Investigating how neuronal activity state governs the decline of plasticity with age in C. elegans
Item statusRestricted Access
Embargo end date30/11/2021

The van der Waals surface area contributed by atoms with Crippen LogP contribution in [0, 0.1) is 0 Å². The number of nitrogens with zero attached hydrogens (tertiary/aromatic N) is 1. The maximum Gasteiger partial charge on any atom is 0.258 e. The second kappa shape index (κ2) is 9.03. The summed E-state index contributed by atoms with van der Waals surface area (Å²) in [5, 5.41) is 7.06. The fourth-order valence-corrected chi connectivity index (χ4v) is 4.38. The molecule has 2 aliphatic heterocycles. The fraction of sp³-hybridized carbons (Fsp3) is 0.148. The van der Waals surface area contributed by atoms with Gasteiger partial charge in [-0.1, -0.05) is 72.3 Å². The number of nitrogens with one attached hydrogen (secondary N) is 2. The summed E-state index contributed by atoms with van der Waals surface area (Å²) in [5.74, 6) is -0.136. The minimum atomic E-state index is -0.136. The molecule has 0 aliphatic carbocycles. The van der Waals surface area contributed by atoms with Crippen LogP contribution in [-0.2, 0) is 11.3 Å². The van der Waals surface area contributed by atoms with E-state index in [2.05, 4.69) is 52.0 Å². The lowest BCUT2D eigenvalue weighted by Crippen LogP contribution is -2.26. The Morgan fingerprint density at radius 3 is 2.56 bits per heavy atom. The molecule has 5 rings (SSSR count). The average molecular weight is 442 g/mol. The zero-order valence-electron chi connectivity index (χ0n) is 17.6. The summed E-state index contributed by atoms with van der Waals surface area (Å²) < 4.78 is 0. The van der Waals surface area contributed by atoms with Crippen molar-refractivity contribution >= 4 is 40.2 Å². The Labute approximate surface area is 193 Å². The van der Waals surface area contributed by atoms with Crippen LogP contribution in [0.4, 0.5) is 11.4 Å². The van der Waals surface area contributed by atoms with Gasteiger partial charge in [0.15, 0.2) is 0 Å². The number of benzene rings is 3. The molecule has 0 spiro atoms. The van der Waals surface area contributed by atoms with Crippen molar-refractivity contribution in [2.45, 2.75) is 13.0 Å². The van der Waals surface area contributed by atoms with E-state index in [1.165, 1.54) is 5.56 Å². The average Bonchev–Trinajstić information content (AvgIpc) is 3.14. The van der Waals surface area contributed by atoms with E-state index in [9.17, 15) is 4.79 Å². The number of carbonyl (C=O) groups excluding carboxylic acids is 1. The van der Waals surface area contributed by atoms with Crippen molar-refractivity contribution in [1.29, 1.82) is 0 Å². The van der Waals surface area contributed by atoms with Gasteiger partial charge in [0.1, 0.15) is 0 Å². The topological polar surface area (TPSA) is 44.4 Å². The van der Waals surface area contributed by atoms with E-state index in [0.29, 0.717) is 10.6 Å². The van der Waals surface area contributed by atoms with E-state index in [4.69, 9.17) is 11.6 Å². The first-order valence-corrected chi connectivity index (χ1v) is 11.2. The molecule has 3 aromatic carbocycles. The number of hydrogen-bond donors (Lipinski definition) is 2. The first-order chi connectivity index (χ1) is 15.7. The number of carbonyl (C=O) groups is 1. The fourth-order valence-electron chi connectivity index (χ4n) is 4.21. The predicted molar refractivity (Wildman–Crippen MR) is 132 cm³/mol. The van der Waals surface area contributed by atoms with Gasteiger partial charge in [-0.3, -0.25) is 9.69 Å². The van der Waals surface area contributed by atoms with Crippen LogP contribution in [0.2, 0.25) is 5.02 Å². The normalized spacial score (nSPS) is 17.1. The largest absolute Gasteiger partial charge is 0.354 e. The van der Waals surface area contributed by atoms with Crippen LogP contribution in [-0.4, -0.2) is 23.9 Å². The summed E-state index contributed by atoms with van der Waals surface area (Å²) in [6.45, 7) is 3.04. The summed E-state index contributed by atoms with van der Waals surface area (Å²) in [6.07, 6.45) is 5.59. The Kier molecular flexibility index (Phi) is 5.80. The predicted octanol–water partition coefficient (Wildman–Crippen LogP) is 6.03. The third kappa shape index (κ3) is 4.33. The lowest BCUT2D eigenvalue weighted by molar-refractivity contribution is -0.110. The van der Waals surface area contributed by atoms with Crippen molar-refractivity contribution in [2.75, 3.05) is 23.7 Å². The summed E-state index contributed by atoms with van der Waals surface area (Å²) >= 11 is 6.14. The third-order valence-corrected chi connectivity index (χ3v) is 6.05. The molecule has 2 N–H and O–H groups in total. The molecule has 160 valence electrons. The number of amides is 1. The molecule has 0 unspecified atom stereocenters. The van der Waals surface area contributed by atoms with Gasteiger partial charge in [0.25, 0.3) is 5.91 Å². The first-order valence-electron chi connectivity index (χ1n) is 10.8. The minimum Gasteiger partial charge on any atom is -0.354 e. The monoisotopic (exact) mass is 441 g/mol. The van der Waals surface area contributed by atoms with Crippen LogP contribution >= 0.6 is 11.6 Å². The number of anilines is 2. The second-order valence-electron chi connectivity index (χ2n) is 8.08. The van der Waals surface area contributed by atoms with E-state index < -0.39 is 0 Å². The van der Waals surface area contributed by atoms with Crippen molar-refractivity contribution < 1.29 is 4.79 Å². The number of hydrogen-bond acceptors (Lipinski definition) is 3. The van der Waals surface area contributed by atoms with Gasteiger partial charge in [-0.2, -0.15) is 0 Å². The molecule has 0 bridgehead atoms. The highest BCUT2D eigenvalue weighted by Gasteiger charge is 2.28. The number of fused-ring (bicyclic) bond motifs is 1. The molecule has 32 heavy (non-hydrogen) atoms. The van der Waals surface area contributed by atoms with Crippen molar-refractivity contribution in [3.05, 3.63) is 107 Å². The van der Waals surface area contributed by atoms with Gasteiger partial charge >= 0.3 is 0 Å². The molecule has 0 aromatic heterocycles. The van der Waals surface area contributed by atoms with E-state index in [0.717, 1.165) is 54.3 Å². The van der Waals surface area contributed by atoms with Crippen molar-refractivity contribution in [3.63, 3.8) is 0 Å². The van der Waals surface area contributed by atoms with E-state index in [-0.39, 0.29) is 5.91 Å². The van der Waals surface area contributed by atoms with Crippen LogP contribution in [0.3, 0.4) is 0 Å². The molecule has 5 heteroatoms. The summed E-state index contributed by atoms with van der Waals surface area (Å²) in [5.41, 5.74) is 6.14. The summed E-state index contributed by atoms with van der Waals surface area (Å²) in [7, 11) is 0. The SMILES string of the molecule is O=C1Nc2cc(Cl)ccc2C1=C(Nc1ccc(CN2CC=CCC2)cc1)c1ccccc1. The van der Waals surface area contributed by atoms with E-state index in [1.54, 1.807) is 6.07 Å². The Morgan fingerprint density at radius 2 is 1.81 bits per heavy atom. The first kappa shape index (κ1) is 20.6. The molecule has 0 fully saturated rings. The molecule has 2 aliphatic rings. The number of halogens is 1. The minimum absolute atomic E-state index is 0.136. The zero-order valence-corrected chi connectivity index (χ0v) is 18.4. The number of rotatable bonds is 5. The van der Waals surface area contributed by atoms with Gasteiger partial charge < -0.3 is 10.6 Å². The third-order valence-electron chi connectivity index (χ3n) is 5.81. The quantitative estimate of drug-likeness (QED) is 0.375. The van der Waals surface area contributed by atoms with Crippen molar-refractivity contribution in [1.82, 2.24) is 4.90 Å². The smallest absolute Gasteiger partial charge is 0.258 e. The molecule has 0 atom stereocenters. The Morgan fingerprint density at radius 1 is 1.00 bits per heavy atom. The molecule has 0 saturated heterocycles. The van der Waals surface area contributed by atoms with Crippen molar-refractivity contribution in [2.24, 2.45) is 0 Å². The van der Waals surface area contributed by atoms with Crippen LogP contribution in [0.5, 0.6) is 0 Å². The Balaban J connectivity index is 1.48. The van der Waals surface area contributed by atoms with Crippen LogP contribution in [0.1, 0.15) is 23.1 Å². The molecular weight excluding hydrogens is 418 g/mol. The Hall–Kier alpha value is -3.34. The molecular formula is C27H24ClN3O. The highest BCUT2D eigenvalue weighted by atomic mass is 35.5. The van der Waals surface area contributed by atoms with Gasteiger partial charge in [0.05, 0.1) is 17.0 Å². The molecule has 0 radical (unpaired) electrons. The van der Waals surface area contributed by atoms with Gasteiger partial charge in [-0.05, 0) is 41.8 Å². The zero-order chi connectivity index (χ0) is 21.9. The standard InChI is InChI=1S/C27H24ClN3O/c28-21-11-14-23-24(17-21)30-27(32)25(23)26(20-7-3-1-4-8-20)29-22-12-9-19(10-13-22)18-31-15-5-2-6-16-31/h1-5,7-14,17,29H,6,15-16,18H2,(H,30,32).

Neural plasticity, which is the basis or learning and memory formation, declines continuously and progressively over the course of life. However, the molecular mechanisms underlying neuronal ageing and the decline of neural plasticity with age are not well understood. Sensory input and neural excitation have been shown to regulate organismal ageing processes and control lifespan, but how they drive the ageing of cognitive function and plasticity remains obscure. To study the mechanisms of how neuronal activity affects the decline of neural plasticity with age, I have established an assay in C. elegans based on its robust and reproducible behavioral responses to O2. Animals show O2 experience-dependent behavioral plasticity, where an overnight shift of the O2 concentration in the culture environment reprograms worms’ O2-evoked speed responses. I show that long-term high neural activity of the O2-sensing neurons accelerates the decline of plasticity with age at both the neuronal and behavioral level. By gene expression profiling of O2- sensing neurons in ageing animals, I show that neuronal activity alters age-related changes in transcription, and the data suggest that neuronal resources undergo a redistribution during ageing that depends on the neuronal activity state. In particular, the differential expression of neuronal genes that modulate Ca2+ homeostasis plays a central role in mediating activity-dependent decline. Low activity neurons require the K+-dependent Na+/Ca2+ (NCKX) exchanger to remove intracellular Ca2+ in order to sustain plasticity with age, whereas the decline of plasticity associated with high neuronal activity acts through calmodulin and the scaffold protein Kidins220 (also known as ARMS). These findings demonstrate directly that the activity of neurons alters neuronal homeostasis to govern the age-related decline of neural plasticity and throw light on the mechanisms involved.